To further investigate the issue of primary forest, we used the Landsat imagery to conduct an NDVI (Normalized Difference Vegetation Index) analysis. NDVI is a common index of photosynthetic activity, or “greenness,” based on the fact that different surfaces (primary forest, secondary forest, water, bare ground, etc…) reflect light (visible and near-infrared) differently.
As seen in Image 9c, we obtained NDVI measurements across four different years (1985, 1995, 2005, and 2012) for 100 random points from each of three different areas: 1) area cleared by United Cacao in 2013 (orange dots), 2) nearby protected area that is proxy for primary forest (yellow dots), and 3) disturbed area along a major river that is proxy for secondary forest (purple dots).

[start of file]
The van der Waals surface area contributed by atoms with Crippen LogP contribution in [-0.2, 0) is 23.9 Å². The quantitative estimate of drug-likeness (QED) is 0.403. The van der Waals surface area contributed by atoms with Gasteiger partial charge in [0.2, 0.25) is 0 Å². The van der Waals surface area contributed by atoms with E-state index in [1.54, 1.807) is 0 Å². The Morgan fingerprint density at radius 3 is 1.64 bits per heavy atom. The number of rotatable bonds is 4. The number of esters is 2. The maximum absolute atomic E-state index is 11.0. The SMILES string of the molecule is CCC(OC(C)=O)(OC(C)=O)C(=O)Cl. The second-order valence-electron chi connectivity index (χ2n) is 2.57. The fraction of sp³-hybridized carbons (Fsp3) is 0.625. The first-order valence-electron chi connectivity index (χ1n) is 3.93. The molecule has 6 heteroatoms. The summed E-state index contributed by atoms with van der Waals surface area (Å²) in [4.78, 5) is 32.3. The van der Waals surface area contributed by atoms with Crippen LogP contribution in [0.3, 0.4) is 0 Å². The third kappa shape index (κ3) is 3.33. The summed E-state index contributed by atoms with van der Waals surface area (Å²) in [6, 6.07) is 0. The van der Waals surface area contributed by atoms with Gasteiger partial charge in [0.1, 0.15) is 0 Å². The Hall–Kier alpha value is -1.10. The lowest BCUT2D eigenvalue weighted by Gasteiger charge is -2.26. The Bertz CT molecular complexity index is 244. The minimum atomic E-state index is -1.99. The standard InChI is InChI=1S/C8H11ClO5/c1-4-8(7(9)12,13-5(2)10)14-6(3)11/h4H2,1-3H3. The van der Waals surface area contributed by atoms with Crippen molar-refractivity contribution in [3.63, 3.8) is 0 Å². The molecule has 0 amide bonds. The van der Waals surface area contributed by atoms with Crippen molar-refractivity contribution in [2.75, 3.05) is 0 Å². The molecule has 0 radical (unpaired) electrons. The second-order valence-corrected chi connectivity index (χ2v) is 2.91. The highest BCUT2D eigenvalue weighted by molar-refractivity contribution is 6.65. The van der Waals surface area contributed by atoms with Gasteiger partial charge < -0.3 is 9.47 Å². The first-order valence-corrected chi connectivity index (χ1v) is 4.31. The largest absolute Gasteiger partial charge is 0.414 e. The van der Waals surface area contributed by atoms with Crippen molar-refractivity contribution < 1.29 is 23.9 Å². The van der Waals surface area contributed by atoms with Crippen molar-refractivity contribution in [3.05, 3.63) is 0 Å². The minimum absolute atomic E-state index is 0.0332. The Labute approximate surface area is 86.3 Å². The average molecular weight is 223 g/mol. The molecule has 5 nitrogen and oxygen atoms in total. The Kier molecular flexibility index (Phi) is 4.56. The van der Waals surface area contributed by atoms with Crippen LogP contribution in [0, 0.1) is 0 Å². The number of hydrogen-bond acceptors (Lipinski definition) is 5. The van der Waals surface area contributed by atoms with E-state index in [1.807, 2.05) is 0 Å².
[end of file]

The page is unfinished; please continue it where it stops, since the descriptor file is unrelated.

For all four years, we found that the NDVI values for the area cleared by United Cacao in 2013 were similar to those of the nearby protected area (in fact, these values were nearly identical in 1985 and 1995), but significantly different than the disturbed area along the major river. In other words, the forest cleared by United Cacao was nearly identical to our proxy for primary forest and significantly different than our proxy for secondary forest. Thus, we conclude that United Cacao cleared over 2,000 hectares of primary forest in 2013.
Carbon Data Tells the Same Story
The Carnegie Airborne Observatory, led by Dr. Greg Asner, and the Peruvian Ministry of Environment, recently produced a high-resolution carbon geography of Peru. Interestingly, they mapped the carbon content of the United Cacao plantation area immediately prior to the forest clearing.